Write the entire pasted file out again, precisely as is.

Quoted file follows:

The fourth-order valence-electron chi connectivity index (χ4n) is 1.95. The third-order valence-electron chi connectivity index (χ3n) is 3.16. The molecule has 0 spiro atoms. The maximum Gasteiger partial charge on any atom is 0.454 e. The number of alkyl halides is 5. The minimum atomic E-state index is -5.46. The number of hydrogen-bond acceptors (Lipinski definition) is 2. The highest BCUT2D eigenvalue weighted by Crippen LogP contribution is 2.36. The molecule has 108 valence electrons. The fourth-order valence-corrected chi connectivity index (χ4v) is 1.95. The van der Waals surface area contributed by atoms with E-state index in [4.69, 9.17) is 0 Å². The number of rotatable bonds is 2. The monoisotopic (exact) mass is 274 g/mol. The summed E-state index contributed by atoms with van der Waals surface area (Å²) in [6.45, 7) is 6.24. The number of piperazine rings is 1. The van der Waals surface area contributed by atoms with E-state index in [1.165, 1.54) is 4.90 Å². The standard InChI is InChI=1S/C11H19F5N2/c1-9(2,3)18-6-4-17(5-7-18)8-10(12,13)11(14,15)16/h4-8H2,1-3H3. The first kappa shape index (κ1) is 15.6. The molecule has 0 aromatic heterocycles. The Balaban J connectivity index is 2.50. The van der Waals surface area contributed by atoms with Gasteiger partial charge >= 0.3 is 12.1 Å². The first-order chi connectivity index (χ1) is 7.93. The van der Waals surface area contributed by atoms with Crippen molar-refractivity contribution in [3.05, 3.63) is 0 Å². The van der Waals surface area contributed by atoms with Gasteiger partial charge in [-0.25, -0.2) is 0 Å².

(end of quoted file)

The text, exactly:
The fourth-order valence-electron chi connectivity index (χ4n) is 1.95. The third-order valence-electron chi connectivity index (χ3n) is 3.16. The molecule has 0 spiro atoms. The maximum Gasteiger partial charge on any atom is 0.454 e. The number of alkyl halides is 5. The minimum atomic E-state index is -5.46. The number of hydrogen-bond acceptors (Lipinski definition) is 2. The highest BCUT2D eigenvalue weighted by Crippen LogP contribution is 2.36. The molecule has 108 valence electrons. The fourth-order valence-corrected chi connectivity index (χ4v) is 1.95. The van der Waals surface area contributed by atoms with E-state index in [4.69, 9.17) is 0 Å². The number of rotatable bonds is 2. The monoisotopic (exact) mass is 274 g/mol. The summed E-state index contributed by atoms with van der Waals surface area (Å²) in [6.45, 7) is 6.24. The number of piperazine rings is 1. The van der Waals surface area contributed by atoms with E-state index in [1.165, 1.54) is 4.90 Å². The standard InChI is InChI=1S/C11H19F5N2/c1-9(2,3)18-6-4-17(5-7-18)8-10(12,13)11(14,15)16/h4-8H2,1-3H3. The first kappa shape index (κ1) is 15.6. The molecule has 0 aromatic heterocycles. The Balaban J connectivity index is 2.50. The van der Waals surface area contributed by atoms with Gasteiger partial charge >= 0.3 is 12.1 Å². The first-order chi connectivity index (χ1) is 7.93. The van der Waals surface area contributed by atoms with Crippen molar-refractivity contribution in [3.05, 3.63) is 0 Å². The van der Waals surface area contributed by atoms with Gasteiger partial charge in [-0.25, -0.2) is 0 Å².